iCloud update lets PCs use iCloud Drive before Macs (Wired UK)

Tim Cook reveals the iPhone 6 and 6 Plus at Apple’s Sept. 9 event.

Alex Washburn

Ars TechnicaApple officially
released iCloud Drive yesterday as part of the  iOS 8 update, but it came with a caveat: turning it on disables
the “old” way of iCloud syncing, but OS X doesn’t yet support
iCloud Drive and won’t until  OS X Yosemite is released later this fall. If you use
iCloud to sync application data between your phone, tablet, and
desktop, this means you’ll need to keep living with the more
limited version of iCloud until Yosemite is out (or roll the dice
and  give the Public Beta a try).

If you’re a Windows user with an iPhone, though, you can go
ahead and pull the trigger on that iCloud Drive update now. Apple
today released an
updated version of the iCloud for Windows application
adds full support for iCloud Drive. Install the program and sign
in, and iCloud Drive will appear in your user profile folder
and your Favourites menu in Windows Explorer, much
like Microsoft’s own OneDrive cloud storage service. This is
the first opportunity that Windows users will have to view and
directly manipulate iCloud data, not counting the more limited
capabilities of the iCloud.com Web apps, and it’s a nice new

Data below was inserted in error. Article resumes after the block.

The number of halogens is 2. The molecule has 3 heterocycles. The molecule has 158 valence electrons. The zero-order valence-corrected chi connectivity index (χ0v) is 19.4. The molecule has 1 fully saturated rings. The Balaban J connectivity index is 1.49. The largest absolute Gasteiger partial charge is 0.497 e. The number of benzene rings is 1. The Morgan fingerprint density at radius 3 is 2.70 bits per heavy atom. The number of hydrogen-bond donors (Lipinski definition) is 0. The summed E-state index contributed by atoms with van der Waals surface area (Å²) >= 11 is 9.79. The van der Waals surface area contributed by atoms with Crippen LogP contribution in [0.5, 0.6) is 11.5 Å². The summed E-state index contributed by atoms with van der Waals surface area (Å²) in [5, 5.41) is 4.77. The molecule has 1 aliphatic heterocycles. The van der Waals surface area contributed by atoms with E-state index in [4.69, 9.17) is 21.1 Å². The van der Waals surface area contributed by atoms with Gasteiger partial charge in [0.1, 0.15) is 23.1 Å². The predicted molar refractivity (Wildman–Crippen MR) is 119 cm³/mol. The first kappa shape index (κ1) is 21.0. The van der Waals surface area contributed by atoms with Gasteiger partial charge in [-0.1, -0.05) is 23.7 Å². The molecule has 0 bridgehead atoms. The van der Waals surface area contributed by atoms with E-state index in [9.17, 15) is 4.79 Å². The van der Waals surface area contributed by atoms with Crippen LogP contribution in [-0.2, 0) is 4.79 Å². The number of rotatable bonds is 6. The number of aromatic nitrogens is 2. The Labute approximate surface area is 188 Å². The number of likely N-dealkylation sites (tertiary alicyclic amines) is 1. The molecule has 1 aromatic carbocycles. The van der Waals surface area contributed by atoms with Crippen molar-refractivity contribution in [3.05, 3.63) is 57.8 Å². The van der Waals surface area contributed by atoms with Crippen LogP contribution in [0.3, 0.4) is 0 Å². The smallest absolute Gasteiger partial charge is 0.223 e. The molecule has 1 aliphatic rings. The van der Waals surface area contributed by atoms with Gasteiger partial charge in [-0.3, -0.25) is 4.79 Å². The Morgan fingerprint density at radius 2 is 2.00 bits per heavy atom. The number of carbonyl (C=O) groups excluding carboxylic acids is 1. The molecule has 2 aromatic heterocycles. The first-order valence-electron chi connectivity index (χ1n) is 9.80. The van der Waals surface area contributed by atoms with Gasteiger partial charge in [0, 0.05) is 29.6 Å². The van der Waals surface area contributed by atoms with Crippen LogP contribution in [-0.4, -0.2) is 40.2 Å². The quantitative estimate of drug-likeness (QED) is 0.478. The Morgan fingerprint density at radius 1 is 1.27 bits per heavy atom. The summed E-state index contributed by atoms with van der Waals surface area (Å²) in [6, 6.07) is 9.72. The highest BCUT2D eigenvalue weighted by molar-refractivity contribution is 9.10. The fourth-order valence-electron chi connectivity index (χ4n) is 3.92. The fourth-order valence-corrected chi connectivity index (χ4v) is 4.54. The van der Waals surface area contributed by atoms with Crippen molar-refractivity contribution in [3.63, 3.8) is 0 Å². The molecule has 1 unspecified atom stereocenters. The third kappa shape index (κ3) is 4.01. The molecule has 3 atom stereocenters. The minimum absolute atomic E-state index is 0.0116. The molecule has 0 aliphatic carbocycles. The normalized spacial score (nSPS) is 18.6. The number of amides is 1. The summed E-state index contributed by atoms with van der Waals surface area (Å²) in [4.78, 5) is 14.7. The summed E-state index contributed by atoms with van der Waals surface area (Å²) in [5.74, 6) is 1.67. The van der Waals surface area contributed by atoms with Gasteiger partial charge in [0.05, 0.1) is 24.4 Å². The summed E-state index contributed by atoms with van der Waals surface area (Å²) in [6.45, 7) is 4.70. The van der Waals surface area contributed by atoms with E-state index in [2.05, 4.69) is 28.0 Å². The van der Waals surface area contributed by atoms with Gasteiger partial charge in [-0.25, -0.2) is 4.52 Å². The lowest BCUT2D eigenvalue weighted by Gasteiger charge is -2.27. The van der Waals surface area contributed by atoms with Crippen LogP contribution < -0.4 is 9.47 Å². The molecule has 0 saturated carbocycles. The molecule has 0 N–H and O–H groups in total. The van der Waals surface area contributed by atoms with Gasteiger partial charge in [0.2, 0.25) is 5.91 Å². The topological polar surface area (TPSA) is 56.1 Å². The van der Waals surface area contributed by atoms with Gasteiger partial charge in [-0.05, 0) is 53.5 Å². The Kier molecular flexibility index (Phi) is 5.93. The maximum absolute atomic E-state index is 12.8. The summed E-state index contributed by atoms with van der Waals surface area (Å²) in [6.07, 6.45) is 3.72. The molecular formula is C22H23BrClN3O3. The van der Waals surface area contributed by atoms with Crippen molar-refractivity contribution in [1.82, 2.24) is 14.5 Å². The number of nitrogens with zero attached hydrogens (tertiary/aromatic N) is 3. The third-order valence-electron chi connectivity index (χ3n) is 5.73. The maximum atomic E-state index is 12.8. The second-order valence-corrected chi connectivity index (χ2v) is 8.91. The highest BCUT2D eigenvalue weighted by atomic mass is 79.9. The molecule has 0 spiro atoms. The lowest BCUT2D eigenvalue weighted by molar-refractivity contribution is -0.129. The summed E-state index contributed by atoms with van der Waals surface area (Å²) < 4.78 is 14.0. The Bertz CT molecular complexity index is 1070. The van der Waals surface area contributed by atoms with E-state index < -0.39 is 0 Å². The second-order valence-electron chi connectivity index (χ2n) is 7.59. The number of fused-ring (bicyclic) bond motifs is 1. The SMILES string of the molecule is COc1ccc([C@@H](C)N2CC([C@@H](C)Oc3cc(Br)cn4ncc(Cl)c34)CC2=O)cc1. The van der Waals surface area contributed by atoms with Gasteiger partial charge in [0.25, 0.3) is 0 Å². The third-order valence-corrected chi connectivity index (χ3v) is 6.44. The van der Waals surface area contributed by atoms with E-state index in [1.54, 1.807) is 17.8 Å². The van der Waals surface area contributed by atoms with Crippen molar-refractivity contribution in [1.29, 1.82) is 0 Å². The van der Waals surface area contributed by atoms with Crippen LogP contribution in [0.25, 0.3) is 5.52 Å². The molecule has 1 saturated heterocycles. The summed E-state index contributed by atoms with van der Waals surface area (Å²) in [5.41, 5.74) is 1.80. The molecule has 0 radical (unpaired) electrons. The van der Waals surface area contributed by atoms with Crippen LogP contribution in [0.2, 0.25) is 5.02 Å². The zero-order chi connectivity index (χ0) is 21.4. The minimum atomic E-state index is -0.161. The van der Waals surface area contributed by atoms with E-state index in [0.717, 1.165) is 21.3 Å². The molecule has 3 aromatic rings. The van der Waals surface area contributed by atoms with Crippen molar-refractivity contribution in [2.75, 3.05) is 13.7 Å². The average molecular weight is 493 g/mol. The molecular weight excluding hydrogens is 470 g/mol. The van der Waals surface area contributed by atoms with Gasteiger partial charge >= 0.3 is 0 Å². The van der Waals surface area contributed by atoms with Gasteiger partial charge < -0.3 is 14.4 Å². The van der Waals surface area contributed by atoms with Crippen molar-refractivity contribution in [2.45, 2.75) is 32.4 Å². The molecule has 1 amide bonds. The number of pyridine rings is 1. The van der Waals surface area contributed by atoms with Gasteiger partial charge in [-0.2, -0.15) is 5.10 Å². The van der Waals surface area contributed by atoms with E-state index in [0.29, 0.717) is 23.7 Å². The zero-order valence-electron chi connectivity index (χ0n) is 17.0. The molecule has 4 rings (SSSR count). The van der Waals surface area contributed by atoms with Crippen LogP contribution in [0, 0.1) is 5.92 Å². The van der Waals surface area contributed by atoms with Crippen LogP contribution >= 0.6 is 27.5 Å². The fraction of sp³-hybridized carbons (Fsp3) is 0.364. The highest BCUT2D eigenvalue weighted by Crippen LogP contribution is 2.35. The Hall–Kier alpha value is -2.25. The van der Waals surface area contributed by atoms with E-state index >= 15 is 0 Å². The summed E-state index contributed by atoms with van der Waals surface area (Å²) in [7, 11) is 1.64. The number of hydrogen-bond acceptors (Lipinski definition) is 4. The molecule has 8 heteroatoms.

addition for people who like iOS but don’t care to use

Otherwise, iCloud for Windows continues to be more limited than
iCloud on either iOS or OS X. It can sync with your Photo Stream
and sync Safari bookmarks with either Internet Explorer, Firefox,
or Chrome, and if you have Outlook 2007 or later installed it will
also offer to sync your iCloud mail, calendars, contacts, and
reminders. However, it can’t use iCloud Keychain to sync passwords,
nor does it provide any kind of “Find My Device” functionality as
it does in both iOS and OS X. You can’t sync Notes data directly
either, though that feature is accessible via iCloud.com.

iCloud Drive for Windows was first announced back at WWDC, and
the new iCloud application for Windows was released to some
testers as a beta earlier this month. As of this writing, the
“download” button on Apple’s iCloud for Windows page isn’t
working, but if you click the “Download iCloud for Windows” link
further down the page you’ll be able to get the installer.

This article originally appeared on Ars Technica

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19 September 2014 | 9:42 am – Source: wired.co.uk


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